Turn the tables
Rather than assuming it’s a one-way street and you need to fill a role, discuss how the candidate will benefit from choosing your company. How it will help them as an individual, and why they want this role. Often candidates are looking for a company that can help advance their careers and nurture them as individuals. The opportunity for advancement and career growth is one of the most important factors when considering a role: 87% of millennials say professional growth and career development are very important. In the interview, give them a sneak peek of what they’ve got to look forward to; perhaps in individual training, professional speakers, or educational courses that further their understanding of the role/industry. Not only will this show that your organisation is invested in their staff’s personal development but also that it recognises their efforts and career achievements.
Use Psychological tests
Without sounding like a mad scientist, including psychological assessments as part of your hiring process can create a more in-depth method of evaluating the applicant. It provides concrete data and avoids bias. Psychological findings have shown that some of the world’s most successful companies, (i.e., Google) use interview techniques that test cognitive ability and assess candidate’s placement on a conscientiousness scale.
There are various tests you could employ:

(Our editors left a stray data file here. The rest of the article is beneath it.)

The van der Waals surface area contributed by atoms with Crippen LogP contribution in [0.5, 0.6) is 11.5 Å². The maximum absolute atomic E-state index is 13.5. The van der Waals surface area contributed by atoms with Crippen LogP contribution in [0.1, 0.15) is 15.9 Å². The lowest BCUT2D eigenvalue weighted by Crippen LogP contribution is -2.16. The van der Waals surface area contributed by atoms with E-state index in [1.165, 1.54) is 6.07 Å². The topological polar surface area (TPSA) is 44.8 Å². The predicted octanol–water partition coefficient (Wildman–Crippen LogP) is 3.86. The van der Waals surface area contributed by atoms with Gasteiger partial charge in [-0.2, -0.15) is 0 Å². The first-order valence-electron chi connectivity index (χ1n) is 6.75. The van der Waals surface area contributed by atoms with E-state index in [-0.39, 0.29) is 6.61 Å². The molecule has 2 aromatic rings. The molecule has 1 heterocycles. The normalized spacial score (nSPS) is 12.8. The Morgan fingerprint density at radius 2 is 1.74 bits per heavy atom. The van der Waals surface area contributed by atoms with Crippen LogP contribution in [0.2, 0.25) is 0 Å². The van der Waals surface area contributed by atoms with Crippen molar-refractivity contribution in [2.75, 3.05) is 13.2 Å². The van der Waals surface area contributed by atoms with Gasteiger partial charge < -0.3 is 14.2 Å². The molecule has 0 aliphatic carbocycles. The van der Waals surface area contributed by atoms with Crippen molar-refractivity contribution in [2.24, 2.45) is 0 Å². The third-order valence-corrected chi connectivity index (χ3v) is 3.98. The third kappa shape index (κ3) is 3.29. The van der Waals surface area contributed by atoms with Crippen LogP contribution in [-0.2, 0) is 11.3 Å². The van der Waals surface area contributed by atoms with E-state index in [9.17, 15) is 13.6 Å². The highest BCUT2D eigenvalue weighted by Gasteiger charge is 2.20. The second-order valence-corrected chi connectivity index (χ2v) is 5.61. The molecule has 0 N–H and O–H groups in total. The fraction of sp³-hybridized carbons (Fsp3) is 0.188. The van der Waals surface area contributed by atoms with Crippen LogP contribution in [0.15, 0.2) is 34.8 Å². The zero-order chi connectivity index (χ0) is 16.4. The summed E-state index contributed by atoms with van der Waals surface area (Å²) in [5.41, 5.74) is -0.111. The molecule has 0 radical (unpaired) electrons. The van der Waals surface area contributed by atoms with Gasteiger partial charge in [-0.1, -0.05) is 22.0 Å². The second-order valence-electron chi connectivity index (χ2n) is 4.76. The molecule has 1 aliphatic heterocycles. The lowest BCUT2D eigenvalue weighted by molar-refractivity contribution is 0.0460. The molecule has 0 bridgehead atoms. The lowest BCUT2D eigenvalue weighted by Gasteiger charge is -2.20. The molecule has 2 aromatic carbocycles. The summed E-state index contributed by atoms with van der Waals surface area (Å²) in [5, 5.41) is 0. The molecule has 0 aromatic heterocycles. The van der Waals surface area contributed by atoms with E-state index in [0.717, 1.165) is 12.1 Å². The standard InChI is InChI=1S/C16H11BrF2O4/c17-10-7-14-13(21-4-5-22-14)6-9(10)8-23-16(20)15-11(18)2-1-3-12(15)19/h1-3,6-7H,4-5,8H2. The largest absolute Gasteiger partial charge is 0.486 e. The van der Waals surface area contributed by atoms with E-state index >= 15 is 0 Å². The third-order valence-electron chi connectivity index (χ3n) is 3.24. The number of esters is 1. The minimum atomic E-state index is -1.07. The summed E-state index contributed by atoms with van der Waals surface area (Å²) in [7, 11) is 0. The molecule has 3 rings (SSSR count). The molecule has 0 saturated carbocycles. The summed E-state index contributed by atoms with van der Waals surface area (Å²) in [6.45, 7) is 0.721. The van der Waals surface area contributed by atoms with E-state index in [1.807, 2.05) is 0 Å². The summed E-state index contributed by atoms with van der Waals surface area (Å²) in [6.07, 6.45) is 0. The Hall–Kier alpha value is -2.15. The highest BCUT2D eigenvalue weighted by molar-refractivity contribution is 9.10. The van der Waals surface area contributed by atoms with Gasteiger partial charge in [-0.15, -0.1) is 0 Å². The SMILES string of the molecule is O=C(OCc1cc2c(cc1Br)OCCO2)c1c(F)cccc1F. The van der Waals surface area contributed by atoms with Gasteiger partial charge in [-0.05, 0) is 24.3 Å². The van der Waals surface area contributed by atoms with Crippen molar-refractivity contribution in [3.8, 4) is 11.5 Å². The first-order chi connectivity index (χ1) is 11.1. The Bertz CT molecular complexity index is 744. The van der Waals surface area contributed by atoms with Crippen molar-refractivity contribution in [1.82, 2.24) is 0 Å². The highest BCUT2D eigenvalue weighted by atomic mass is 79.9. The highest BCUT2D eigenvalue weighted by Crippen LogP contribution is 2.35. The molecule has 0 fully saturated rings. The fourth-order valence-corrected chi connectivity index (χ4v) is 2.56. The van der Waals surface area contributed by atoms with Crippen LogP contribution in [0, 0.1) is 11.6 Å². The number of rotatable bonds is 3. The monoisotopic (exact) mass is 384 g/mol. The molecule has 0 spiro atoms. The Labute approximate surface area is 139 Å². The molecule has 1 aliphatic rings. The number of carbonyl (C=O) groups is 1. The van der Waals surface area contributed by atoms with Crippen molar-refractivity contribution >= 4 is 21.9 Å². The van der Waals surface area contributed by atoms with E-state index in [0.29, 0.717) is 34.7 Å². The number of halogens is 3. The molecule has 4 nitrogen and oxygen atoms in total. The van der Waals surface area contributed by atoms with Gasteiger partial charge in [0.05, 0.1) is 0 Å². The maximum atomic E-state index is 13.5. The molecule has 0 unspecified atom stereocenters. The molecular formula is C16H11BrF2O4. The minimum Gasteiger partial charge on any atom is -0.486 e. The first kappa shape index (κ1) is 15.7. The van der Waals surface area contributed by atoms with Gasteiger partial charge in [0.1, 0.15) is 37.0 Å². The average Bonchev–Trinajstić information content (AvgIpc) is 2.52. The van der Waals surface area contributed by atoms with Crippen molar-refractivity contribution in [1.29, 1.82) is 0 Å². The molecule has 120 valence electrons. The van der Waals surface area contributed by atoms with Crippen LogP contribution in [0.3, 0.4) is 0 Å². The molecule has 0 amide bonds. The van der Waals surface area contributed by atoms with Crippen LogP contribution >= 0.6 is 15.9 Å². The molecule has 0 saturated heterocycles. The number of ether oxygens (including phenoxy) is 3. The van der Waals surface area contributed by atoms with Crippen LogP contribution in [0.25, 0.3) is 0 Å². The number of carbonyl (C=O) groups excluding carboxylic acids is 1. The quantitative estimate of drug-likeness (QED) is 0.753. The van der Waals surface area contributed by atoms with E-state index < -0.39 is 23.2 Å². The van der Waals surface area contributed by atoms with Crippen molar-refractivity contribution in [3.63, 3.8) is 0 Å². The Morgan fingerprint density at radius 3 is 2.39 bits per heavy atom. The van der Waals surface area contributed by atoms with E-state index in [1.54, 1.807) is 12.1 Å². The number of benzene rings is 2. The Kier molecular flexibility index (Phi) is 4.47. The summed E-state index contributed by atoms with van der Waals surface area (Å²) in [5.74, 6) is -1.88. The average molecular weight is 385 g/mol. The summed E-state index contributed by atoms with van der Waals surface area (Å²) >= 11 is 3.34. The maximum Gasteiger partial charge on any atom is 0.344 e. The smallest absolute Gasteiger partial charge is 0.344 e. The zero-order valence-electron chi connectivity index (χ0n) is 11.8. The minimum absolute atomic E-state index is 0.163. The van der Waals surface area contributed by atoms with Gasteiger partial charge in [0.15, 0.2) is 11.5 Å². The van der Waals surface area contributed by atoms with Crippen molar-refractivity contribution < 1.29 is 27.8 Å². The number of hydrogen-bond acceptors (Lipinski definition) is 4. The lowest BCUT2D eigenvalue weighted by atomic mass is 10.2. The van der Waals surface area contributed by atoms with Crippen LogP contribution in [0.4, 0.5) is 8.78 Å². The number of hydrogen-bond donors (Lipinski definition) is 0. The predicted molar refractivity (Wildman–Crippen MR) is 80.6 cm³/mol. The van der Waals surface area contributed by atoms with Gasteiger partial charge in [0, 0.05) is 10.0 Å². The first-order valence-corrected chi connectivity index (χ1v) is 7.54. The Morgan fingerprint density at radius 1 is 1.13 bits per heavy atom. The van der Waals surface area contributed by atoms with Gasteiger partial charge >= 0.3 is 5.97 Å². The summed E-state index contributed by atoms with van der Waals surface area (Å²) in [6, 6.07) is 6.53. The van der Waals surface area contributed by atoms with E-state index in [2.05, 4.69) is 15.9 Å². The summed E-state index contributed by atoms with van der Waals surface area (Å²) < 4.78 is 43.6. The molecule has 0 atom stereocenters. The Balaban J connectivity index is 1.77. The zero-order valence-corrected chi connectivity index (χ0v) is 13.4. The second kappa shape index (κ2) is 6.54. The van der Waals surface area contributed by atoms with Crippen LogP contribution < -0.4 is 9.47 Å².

Personality tests help to determine each candidate’s traits, how they behave in certain scenarios, how they motivate themselves, and how they interact with people. They can also help predict applicants’ job performance based on their answers.
Intelligence aptitude tests are considered the most accurate test for predicting the success of candidates in a role.
Skills tests are particularly useful for tech roles that require a specific hard skill set. They determine a candidate’s intelligence and logical thinking ability. They can vary depending on the type of skills required.
Cognitive ability tests can measure reasoning, logic, comprehension, and other basic skills that may be required for the role.
The Society for Industrial and Organisational Psychology says that these assessments are more effective when combined with and used in conjunction with structured interviews or other supplementary tools, such as cognitive tests.
Try not to incorporate too many tests in your hiring process however, as this may deter a prospective candidate who is faced with hours of complex tests. Perhaps pick one and try and keep it as brief as possible.
To learn more about employment testing, take a look at SIOP’s guide here.
After using all of the above, you will be able to assess the applicant in great depth and decide if they’re right for your role.